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UK Covid deaths up 1,610 in biggest rise since pandemic began as another 33,355 test positive

THE UK has experienced its deadliest day during the pandemic – as a staggering 1,610 deaths were reported in the last 24 hours.

There have also been 33,355 new coronavirus infections recorded in the last day.

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Official statistics now show that 3,466,849 people have caught the virus in Britain since the pandemic began last year.

And the total death toll has now reached a tragic 91,470.

Today's case figure is less than last Tuesday, when 45,533 new infections were recorded, alongside 1,243 deaths.

And the number of infections is also less than it was two weeks ago on January 5, when the UK recorded 60,916 new cases.

But today's death toll of 1,610 is the highest number of UK deaths reported on a single day since the outbreak began.

The second-highest daily death toll was reported on January 13, when 1,564 lost their lives to the virus.

The dramatic increase may partly be explained by a lag in reporting over the weekend.

The figures come as the nation wages war on Covid – giving out a total of 4,266,577 first doses of the vaccine in the UK between December 8 and January 18, according to official data.

There have been a further 1,106 cases of coronavirus in Wales, taking the total number of confirmed cases to 182,599.

Public Health Wales reported another eight deaths today, taking the total in Wales since the start of the pandemic to 4,302.

And a further 842 people who tested positive for coronavirus have died in hospital in England, bringing the total number of confirmed deaths reported in hospitals to 62,295.

Patients were aged between 28 and 104. All except 35, aged between 54 and 94, had known underlying health conditions.

It comes as…

  • Early signs show the Pfizer Covid vaccine could curb transmission of the virus, according to an expert.
  • Britain needed 50,000 volunteers to staff the vaccine rollout — and in just 18 days The Sun found them through our Jabs Army campaign.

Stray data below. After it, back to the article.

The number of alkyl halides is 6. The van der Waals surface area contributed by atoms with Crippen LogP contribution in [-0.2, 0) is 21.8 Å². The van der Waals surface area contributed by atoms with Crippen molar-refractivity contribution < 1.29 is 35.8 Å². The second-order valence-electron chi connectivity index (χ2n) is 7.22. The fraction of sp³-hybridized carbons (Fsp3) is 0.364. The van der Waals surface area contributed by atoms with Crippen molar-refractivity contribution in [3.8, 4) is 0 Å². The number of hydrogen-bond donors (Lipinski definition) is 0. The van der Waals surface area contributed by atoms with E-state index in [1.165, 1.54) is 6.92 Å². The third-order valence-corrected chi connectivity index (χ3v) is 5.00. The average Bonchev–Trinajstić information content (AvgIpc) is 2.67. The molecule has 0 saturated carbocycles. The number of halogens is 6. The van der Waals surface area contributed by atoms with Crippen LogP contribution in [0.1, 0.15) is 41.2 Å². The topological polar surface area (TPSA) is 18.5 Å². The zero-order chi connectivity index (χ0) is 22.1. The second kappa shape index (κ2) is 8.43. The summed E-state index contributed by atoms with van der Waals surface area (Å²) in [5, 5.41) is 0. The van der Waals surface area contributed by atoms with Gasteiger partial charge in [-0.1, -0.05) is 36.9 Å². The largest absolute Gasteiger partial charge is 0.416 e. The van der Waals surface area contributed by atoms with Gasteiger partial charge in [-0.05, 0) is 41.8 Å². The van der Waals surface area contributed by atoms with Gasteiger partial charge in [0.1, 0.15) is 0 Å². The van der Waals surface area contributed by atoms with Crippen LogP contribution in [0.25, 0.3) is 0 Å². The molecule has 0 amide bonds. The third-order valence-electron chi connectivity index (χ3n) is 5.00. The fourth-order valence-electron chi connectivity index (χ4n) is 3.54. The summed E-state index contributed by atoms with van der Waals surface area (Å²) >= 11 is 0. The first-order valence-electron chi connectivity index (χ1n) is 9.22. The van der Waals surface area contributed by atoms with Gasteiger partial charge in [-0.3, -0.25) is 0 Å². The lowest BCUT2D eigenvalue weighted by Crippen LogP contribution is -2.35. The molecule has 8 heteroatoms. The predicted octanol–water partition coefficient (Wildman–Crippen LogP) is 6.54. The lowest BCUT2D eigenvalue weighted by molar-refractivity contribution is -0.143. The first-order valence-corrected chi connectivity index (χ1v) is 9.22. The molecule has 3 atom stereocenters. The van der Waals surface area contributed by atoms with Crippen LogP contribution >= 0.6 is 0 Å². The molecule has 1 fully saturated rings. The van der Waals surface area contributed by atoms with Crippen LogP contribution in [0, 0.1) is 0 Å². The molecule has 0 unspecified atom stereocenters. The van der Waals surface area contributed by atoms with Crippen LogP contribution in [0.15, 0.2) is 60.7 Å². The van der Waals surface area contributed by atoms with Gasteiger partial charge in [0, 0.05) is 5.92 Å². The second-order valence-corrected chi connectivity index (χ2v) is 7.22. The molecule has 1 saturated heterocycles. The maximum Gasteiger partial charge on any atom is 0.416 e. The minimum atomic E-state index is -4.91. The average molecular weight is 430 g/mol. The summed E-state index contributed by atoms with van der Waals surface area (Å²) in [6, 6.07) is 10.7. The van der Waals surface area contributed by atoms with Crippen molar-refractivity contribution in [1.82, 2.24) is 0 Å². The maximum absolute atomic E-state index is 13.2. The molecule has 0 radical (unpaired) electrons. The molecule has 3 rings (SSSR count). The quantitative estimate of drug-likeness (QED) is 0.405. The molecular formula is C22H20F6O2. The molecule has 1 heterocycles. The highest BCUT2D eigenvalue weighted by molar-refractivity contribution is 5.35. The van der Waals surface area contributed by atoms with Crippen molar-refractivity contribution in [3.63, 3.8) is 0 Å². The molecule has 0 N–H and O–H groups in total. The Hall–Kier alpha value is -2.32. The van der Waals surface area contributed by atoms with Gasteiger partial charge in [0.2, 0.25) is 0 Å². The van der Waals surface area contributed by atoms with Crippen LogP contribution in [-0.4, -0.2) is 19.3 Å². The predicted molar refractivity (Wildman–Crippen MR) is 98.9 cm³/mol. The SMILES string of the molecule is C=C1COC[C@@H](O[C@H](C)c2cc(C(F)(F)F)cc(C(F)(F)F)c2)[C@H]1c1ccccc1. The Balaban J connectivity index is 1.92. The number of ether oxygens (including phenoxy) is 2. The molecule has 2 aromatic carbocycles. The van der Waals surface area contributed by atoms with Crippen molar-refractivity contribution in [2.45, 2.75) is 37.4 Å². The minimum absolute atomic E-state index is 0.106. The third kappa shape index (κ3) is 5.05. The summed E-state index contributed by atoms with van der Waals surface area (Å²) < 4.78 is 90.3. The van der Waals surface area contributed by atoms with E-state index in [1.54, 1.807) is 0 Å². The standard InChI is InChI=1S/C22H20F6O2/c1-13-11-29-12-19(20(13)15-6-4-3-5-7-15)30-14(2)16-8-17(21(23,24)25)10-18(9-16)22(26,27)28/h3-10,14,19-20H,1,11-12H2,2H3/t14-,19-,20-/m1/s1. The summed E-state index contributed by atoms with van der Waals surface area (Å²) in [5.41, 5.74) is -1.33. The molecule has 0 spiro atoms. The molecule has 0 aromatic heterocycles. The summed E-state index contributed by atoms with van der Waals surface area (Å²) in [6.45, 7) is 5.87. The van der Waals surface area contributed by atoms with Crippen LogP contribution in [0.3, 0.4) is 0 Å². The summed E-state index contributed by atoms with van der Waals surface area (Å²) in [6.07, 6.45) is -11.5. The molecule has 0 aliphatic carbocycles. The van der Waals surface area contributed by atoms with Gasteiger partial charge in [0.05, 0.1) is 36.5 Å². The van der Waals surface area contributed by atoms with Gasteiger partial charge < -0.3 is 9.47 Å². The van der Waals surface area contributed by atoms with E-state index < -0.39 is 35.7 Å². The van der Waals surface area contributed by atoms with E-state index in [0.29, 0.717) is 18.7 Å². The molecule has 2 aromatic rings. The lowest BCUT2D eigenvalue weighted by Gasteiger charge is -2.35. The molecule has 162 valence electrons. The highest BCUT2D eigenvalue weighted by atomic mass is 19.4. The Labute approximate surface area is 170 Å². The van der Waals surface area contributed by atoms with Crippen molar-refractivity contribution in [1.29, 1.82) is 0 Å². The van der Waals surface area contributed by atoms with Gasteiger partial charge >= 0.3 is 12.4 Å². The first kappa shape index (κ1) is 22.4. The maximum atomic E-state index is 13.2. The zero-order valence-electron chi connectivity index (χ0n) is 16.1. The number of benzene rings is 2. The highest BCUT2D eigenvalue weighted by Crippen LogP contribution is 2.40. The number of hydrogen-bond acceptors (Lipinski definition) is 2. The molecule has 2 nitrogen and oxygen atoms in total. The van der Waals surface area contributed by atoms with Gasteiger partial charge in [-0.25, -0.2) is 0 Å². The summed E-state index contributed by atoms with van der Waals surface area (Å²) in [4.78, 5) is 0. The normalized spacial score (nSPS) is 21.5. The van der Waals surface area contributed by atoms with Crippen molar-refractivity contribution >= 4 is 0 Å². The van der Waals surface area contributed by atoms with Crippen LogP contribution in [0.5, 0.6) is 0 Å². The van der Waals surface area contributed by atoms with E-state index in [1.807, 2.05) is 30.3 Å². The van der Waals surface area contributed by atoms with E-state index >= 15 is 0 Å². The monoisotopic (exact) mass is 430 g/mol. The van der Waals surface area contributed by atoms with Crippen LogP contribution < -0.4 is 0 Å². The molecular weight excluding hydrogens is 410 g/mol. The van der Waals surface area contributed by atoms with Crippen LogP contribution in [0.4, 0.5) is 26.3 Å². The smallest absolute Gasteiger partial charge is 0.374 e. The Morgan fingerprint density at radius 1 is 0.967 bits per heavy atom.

• Matt Hancock is self-isolating again – days after being spotted in a London park with his family.
  • One in six people have been infected with Covid in parts of England, an antibody map revealed.

This afternoon, the First Minister of Scotland confirmed the tough Covid curbs in the country will remain in place until "at least the middle of February".

Nicola Sturgeon made the announcement: "We cannot afford to see the rate of infections start to rise again – which from such a high baseline, it could all too easily do if we start to interact more than we are doing just now."

Meanwhile, Matt Hancock is self-isolating again – days after being spotted in a London park with his family.

The Health Secretary had coronavirus last year, but he's now back in isolation again after being pinged by track and trace.

He has to stay inside until at least Sunday after being in contact with someone who has tested positive for coronavirus.

One in six people have been infected with Covid in parts of England- as seven million people have now had the bug, according to the Office for National Statistic's Covid-19 Infection Survey.

Yorkshire has seen the highest percentage of people catching the virus, with 17 per cent of the population having antibodies.

Residents of London and the North West come in second and third – with 16.4 per cent and 15 per cent of people there respectively having been infected.

Overall in England, one in eight people had had coronavirus by December last year.


And army doctors are manning heaving intensive care units in London today, The Sun can reveal. 

As the NHS struggles with wave after wave of Covid cases, medically-trained troops have stepped in at St George’s Hospital in Tooting, while servicewomen in fatigues were pictured at the Royal Free in Hampstead.

On Monday, 40 British Army medical technicians arrived at St George's, with a further 30 more due to start today in non-clinical support roles. 

Meanwhile, ten new mass Covid vaccine super-hubs opened their doors to the public yesterday while over-70s received letters to get their jabs.

Boris Johnson hailed the new "milestone" in the race to vaccinate the country.

The next vaccination stage will see 4.6million in their 70s and older get the jab – as well as another one million who are "clinically extremely vulnerable".

This group includes people who have immune conditions, cancer or have received organ transplants.

And figures have shown that the third wave may be on its way out, as Covid cases are falling in every London borough as the capital pushes through the peak.

Infection rates have fallen across the 32 boroughs by an average of 25 per cent in the past week.

In England alone, official data shows 89 per cent of 315 local authorities have seen a fall in case rates in the past week.

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